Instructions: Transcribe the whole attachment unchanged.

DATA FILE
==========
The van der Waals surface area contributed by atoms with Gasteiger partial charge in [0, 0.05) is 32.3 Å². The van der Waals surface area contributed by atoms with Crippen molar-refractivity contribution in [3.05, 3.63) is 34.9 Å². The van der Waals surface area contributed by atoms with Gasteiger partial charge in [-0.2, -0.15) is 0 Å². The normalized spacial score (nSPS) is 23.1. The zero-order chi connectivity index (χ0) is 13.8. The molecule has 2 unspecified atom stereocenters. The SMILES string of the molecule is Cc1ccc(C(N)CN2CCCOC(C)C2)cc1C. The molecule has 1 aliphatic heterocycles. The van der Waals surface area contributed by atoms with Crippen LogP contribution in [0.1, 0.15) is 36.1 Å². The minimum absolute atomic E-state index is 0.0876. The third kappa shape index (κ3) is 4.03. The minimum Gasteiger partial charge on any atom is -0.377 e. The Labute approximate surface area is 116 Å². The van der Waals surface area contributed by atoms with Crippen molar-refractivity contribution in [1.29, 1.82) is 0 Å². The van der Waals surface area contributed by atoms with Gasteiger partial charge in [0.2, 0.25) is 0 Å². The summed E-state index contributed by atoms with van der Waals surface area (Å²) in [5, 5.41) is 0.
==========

The van der Waals surface area contributed by atoms with Gasteiger partial charge in [0, 0.05) is 32.3 Å². The van der Waals surface area contributed by atoms with Crippen molar-refractivity contribution in [3.05, 3.63) is 34.9 Å². The van der Waals surface area contributed by atoms with Gasteiger partial charge in [-0.2, -0.15) is 0 Å². The normalized spacial score (nSPS) is 23.1. The zero-order chi connectivity index (χ0) is 13.8. The molecule has 2 unspecified atom stereocenters. The SMILES string of the molecule is Cc1ccc(C(N)CN2CCCOC(C)C2)cc1C. The molecule has 1 aliphatic heterocycles. The van der Waals surface area contributed by atoms with Crippen LogP contribution in [0.1, 0.15) is 36.1 Å². The minimum absolute atomic E-state index is 0.0876. The third kappa shape index (κ3) is 4.03. The minimum Gasteiger partial charge on any atom is -0.377 e. The Labute approximate surface area is 116 Å². The van der Waals surface area contributed by atoms with Crippen molar-refractivity contribution in [1.29, 1.82) is 0 Å². The van der Waals surface area contributed by atoms with Gasteiger partial charge in [0.2, 0.25) is 0 Å². The summed E-state index contributed by atoms with van der Waals surface area (Å²) in [5, 5.41) is 0.